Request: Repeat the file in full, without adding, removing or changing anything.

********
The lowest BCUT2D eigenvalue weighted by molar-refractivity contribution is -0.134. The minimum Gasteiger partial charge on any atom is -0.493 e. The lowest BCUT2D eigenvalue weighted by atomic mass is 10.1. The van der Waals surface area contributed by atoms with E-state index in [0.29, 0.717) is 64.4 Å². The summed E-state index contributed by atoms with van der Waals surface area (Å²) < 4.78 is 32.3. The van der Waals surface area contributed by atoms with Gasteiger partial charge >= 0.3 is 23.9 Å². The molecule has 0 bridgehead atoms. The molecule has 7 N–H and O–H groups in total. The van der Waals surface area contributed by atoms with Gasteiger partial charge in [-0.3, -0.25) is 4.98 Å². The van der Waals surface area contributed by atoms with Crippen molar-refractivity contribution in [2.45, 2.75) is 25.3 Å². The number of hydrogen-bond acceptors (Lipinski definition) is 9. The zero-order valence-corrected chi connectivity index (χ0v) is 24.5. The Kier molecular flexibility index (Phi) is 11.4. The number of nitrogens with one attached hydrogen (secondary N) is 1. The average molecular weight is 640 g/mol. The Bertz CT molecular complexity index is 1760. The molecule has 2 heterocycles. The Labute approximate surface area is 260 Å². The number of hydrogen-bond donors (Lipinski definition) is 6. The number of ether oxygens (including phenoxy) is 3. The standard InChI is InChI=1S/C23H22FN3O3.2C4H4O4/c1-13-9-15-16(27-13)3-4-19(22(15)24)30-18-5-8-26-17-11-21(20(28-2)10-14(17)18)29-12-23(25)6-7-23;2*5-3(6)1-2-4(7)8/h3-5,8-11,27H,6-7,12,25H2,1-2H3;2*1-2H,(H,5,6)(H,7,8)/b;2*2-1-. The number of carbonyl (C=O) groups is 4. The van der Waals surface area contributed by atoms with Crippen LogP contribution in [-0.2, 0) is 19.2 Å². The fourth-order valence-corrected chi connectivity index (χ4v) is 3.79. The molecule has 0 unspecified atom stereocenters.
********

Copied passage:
The lowest BCUT2D eigenvalue weighted by molar-refractivity contribution is -0.134. The minimum Gasteiger partial charge on any atom is -0.493 e. The lowest BCUT2D eigenvalue weighted by atomic mass is 10.1. The van der Waals surface area contributed by atoms with E-state index in [0.29, 0.717) is 64.4 Å². The summed E-state index contributed by atoms with van der Waals surface area (Å²) < 4.78 is 32.3. The van der Waals surface area contributed by atoms with Gasteiger partial charge >= 0.3 is 23.9 Å². The molecule has 0 bridgehead atoms. The molecule has 7 N–H and O–H groups in total. The van der Waals surface area contributed by atoms with Gasteiger partial charge in [-0.3, -0.25) is 4.98 Å². The van der Waals surface area contributed by atoms with Crippen molar-refractivity contribution in [2.45, 2.75) is 25.3 Å². The number of hydrogen-bond acceptors (Lipinski definition) is 9. The zero-order valence-corrected chi connectivity index (χ0v) is 24.5. The Kier molecular flexibility index (Phi) is 11.4. The number of nitrogens with one attached hydrogen (secondary N) is 1. The average molecular weight is 640 g/mol. The Bertz CT molecular complexity index is 1760. The molecule has 2 heterocycles. The Labute approximate surface area is 260 Å². The number of hydrogen-bond donors (Lipinski definition) is 6. The number of ether oxygens (including phenoxy) is 3. The standard InChI is InChI=1S/C23H22FN3O3.2C4H4O4/c1-13-9-15-16(27-13)3-4-19(22(15)24)30-18-5-8-26-17-11-21(20(28-2)10-14(17)18)29-12-23(25)6-7-23;2*5-3(6)1-2-4(7)8/h3-5,8-11,27H,6-7,12,25H2,1-2H3;2*1-2H,(H,5,6)(H,7,8)/b;2*2-1-. The number of carbonyl (C=O) groups is 4. The van der Waals surface area contributed by atoms with Crippen LogP contribution in [-0.2, 0) is 19.2 Å². The fourth-order valence-corrected chi connectivity index (χ4v) is 3.79. The molecule has 0 unspecified atom stereocenters.